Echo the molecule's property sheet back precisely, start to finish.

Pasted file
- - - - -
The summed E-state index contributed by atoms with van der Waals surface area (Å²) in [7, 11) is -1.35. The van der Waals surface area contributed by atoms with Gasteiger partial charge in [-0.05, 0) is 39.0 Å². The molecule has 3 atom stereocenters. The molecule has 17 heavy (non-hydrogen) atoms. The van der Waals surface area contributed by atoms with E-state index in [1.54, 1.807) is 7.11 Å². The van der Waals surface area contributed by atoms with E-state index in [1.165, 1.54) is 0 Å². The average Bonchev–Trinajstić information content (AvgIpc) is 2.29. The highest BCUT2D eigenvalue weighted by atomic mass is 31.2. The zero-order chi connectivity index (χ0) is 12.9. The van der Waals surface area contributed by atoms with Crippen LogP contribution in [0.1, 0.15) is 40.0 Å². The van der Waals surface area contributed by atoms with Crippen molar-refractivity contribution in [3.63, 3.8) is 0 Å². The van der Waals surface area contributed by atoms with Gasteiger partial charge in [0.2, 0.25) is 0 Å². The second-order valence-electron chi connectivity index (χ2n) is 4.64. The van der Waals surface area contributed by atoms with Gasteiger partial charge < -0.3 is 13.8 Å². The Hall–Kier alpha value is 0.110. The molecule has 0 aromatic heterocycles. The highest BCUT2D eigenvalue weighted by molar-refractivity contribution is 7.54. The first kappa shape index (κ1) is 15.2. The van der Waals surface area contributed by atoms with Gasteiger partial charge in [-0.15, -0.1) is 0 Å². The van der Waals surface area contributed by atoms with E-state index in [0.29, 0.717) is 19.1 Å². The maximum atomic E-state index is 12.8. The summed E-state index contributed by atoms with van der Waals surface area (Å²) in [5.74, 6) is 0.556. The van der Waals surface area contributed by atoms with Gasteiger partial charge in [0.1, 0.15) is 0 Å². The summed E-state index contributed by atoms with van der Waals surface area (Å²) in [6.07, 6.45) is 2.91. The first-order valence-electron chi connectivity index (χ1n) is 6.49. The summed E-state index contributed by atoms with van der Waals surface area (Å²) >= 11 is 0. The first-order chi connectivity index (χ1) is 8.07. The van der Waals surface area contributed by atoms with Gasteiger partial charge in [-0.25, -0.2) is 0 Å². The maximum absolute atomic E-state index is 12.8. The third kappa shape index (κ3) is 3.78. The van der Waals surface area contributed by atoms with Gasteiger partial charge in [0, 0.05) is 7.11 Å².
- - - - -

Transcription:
The summed E-state index contributed by atoms with van der Waals surface area (Å²) in [7, 11) is -1.35. The van der Waals surface area contributed by atoms with Gasteiger partial charge in [-0.05, 0) is 39.0 Å². The molecule has 3 atom stereocenters. The molecule has 17 heavy (non-hydrogen) atoms. The van der Waals surface area contributed by atoms with E-state index in [1.54, 1.807) is 7.11 Å². The van der Waals surface area contributed by atoms with E-state index in [1.165, 1.54) is 0 Å². The average Bonchev–Trinajstić information content (AvgIpc) is 2.29. The highest BCUT2D eigenvalue weighted by atomic mass is 31.2. The zero-order chi connectivity index (χ0) is 12.9. The van der Waals surface area contributed by atoms with Crippen LogP contribution in [0.1, 0.15) is 40.0 Å². The van der Waals surface area contributed by atoms with Crippen molar-refractivity contribution in [3.63, 3.8) is 0 Å². The van der Waals surface area contributed by atoms with Gasteiger partial charge in [0.2, 0.25) is 0 Å². The second-order valence-electron chi connectivity index (χ2n) is 4.64. The van der Waals surface area contributed by atoms with Gasteiger partial charge < -0.3 is 13.8 Å². The Hall–Kier alpha value is 0.110. The molecule has 0 aromatic heterocycles. The highest BCUT2D eigenvalue weighted by molar-refractivity contribution is 7.54. The first kappa shape index (κ1) is 15.2. The van der Waals surface area contributed by atoms with Gasteiger partial charge in [-0.15, -0.1) is 0 Å². The van der Waals surface area contributed by atoms with E-state index in [0.29, 0.717) is 19.1 Å². The maximum atomic E-state index is 12.8. The summed E-state index contributed by atoms with van der Waals surface area (Å²) in [5.74, 6) is 0.556. The van der Waals surface area contributed by atoms with Gasteiger partial charge in [0.1, 0.15) is 0 Å². The summed E-state index contributed by atoms with van der Waals surface area (Å²) in [6.07, 6.45) is 2.91. The first-order valence-electron chi connectivity index (χ1n) is 6.49. The summed E-state index contributed by atoms with van der Waals surface area (Å²) >= 11 is 0. The first-order chi connectivity index (χ1) is 8.07. The van der Waals surface area contributed by atoms with Gasteiger partial charge in [-0.25, -0.2) is 0 Å². The maximum absolute atomic E-state index is 12.8. The third kappa shape index (κ3) is 3.78. The van der Waals surface area contributed by atoms with Gasteiger partial charge in [0, 0.05) is 7.11 Å².